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Evaluation of Social Anthropology in Norway

The evaluation of Social Anthropology in Norway was commissioned by the Norwegian Research Council in 2009 and was conducted in 2010 by an international panel.

The evaluation concerns a total of nine anthropological units belonging to either the University or the Institute Sector. Within these units a total of 88 researchers submitted publications for evaluation. These were read and assessed by the Panel as an important qualitative supplement to the quantitative analyses of output and level of publications, as registered in the database on research publications in Norway. In addition, meetings were held with representatives from all units and with PhD students from across the institutional landscape.
The Panel concludes that, on the whole, the state of social anthropology in Norway is good, but suffers notable imbalances both between and within the units and generally with room for improvement. Social anthropology is a relatively young discipline in Norway, but notable legacies are conspicuous. The most profound legacy is a strong emphasis on original ethnographic research, which is still remarkable. Another strong feature is the high profile of Norwegian anthropology in the media and other public domains. On the less positive side, there seems to be a certain lack of ambition with respect to contributing to the international development of anthropological theory and methods.

In the University Sector, the departments fall into two sets; on the one hand, the two bigger departments are high profile and generally well performing, even though there is a rather striking differentiation in productivity within the departments. On the other hand, the two smaller departments seem less well functioning; they lag somewhat behind in terms of original research and publication, partly owing to a disproportionate teaching load in one case and a forced restructuring in the other, partly to a lack of a unified anthropological vision for the department.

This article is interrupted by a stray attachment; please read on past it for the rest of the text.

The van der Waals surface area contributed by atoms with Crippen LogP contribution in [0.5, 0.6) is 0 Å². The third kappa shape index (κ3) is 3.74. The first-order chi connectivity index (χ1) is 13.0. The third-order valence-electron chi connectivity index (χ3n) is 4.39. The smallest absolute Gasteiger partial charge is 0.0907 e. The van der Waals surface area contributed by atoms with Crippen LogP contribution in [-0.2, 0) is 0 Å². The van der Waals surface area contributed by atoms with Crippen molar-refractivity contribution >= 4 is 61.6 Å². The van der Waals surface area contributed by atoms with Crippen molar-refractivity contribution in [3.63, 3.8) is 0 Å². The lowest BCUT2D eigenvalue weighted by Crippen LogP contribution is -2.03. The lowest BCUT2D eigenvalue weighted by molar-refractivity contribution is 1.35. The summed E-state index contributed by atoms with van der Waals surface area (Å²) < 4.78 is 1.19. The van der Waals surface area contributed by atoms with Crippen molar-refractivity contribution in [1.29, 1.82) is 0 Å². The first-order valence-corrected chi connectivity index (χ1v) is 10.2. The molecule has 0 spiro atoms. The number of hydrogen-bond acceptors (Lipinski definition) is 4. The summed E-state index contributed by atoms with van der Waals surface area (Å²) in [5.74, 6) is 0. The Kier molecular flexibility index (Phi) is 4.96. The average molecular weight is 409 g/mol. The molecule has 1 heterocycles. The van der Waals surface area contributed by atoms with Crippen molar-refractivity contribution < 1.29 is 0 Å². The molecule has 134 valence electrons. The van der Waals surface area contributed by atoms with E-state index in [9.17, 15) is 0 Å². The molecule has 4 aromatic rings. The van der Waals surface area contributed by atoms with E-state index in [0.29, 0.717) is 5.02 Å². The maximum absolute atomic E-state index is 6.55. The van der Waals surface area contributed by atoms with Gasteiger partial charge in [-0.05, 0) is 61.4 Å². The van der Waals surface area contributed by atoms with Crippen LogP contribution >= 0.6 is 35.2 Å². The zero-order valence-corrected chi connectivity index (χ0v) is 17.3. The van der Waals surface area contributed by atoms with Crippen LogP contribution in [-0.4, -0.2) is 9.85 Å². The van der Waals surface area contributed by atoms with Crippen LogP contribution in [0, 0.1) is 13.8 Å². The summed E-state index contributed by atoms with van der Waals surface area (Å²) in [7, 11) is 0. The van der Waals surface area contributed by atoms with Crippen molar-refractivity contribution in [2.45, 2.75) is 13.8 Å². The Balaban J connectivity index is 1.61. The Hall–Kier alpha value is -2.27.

In the Institute Sector, the units evaluated display a split between the research driven institutes, and the institutes devoted to applied anthropology. Generally, the latter seem to do less well within a general research paradigm. While this is somehow to be expected, there still seems to be an insufficient commitment to keep up with the general anthropological concerns. Generally, the sector needs to open up more towards the larger field.

The Panel finds that in spite of identified weaknesses in particular institutional settings and more generally within the field, the general state of Norwegian anthropology today provides a solid basis for new developments while keeping up with the best achievements of previous years. The international conjunctures and the global developments potentially make anthropology a leading discipline in years to come. The Panel suggests that to meet this expectation, anthropologists in Norway, who are (comparatively) well-funded and have a high degree of professional security (once embraced by the research-system), should make new deliberate strategies for intellectual commitment and development, both within the units whose potential seems under-explored, and between the diverse units, which have so much to offer each other.

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